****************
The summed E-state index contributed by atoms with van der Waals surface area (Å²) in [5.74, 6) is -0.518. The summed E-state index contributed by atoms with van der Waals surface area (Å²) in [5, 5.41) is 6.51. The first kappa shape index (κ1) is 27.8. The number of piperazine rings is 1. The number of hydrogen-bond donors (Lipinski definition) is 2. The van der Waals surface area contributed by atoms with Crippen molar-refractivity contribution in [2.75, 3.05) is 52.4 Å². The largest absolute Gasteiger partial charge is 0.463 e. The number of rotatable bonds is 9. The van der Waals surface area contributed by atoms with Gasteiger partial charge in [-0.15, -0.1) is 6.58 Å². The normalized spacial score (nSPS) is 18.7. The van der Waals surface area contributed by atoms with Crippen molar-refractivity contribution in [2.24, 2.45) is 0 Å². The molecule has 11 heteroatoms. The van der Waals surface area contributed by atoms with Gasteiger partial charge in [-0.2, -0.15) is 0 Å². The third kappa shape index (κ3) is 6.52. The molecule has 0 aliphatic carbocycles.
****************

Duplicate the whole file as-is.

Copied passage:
The summed E-state index contributed by atoms with van der Waals surface area (Å²) in [5.74, 6) is -0.518. The summed E-state index contributed by atoms with van der Waals surface area (Å²) in [5, 5.41) is 6.51. The first kappa shape index (κ1) is 27.8. The number of piperazine rings is 1. The number of hydrogen-bond donors (Lipinski definition) is 2. The van der Waals surface area contributed by atoms with Crippen molar-refractivity contribution in [2.75, 3.05) is 52.4 Å². The largest absolute Gasteiger partial charge is 0.463 e. The number of rotatable bonds is 9. The van der Waals surface area contributed by atoms with Gasteiger partial charge in [-0.15, -0.1) is 6.58 Å². The normalized spacial score (nSPS) is 18.7. The van der Waals surface area contributed by atoms with Crippen molar-refractivity contribution in [2.24, 2.45) is 0 Å². The molecule has 11 heteroatoms. The van der Waals surface area contributed by atoms with Gasteiger partial charge in [-0.2, -0.15) is 0 Å². The third kappa shape index (κ3) is 6.52. The molecule has 0 aliphatic carbocycles.